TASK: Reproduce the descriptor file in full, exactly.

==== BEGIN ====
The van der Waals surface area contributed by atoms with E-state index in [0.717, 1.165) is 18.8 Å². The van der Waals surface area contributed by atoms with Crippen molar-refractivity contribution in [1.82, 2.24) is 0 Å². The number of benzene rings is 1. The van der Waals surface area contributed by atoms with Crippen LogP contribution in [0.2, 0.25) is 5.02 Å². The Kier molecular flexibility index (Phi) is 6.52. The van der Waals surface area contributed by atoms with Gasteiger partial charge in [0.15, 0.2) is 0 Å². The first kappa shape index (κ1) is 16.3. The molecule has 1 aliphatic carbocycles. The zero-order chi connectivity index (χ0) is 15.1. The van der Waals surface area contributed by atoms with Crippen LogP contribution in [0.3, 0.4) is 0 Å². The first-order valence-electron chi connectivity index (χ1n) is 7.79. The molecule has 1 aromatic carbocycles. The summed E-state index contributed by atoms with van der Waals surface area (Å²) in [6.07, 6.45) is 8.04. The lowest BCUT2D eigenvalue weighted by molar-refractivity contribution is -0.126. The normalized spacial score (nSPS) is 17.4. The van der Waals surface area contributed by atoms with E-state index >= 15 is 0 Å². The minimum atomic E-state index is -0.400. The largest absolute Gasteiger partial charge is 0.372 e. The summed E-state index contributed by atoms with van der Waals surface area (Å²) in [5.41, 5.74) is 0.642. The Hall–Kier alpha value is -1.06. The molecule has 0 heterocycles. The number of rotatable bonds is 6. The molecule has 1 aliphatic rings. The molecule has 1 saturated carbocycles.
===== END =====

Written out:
The van der Waals surface area contributed by atoms with E-state index in [0.717, 1.165) is 18.8 Å². The van der Waals surface area contributed by atoms with Crippen molar-refractivity contribution in [1.82, 2.24) is 0 Å². The number of benzene rings is 1. The van der Waals surface area contributed by atoms with Crippen LogP contribution in [0.2, 0.25) is 5.02 Å². The Kier molecular flexibility index (Phi) is 6.52. The van der Waals surface area contributed by atoms with Gasteiger partial charge in [0.15, 0.2) is 0 Å². The first kappa shape index (κ1) is 16.3. The molecule has 1 aliphatic carbocycles. The zero-order chi connectivity index (χ0) is 15.1. The van der Waals surface area contributed by atoms with Crippen LogP contribution in [0.3, 0.4) is 0 Å². The first-order valence-electron chi connectivity index (χ1n) is 7.79. The molecule has 1 aromatic carbocycles. The summed E-state index contributed by atoms with van der Waals surface area (Å²) in [6.07, 6.45) is 8.04. The lowest BCUT2D eigenvalue weighted by molar-refractivity contribution is -0.126. The normalized spacial score (nSPS) is 17.4. The van der Waals surface area contributed by atoms with E-state index >= 15 is 0 Å². The minimum atomic E-state index is -0.400. The largest absolute Gasteiger partial charge is 0.372 e. The summed E-state index contributed by atoms with van der Waals surface area (Å²) in [5.41, 5.74) is 0.642. The Hall–Kier alpha value is -1.06. The molecule has 0 heterocycles. The number of rotatable bonds is 6. The molecule has 1 aliphatic rings. The molecule has 1 saturated carbocycles.